Beginning in the 1870s a handful of scientists began to study the world of work. By the 1920s the resultant changes in the organisation and functioning of the factory and the office had come to affect the working lives of millions.
Men like F. W. Taylor and Henry Ford dreamed of increasing the efficiency of the production process while improving the provision of welfare for the workers. But these high ideals were not always in harmony, and 'time and motion' was soon accused of making 'every man merely a cog or a nut or a pin in a big machine . . . ' by one Samuel Gompers in 1911.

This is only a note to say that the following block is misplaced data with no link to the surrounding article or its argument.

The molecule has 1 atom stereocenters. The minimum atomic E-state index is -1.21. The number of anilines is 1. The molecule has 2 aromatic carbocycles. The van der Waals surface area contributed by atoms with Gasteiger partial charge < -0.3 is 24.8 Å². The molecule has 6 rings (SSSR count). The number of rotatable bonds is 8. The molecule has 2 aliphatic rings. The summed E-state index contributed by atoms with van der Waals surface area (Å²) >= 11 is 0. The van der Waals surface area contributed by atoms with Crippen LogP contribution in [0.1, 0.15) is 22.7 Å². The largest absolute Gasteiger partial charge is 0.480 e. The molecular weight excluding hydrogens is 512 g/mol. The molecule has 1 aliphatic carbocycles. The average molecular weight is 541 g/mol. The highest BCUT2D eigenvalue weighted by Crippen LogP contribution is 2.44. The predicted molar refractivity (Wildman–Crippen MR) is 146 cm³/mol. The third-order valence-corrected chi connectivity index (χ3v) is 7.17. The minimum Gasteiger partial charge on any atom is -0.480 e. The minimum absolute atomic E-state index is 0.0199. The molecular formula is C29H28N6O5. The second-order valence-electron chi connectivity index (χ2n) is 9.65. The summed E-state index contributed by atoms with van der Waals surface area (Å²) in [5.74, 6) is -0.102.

This is the story of how the worker was transformed into an object of scientific study. It is a story involving stopwatches and slide rules, conveyor belts and chronocyclegraphs, selection tests and selection boxes. Above all, it is a chapter in the tortuous story of the relationship between capitalism and labour.
The ideas were simple but their effects were profound. Promoted by just a few individuals, the science of work changed the world forever.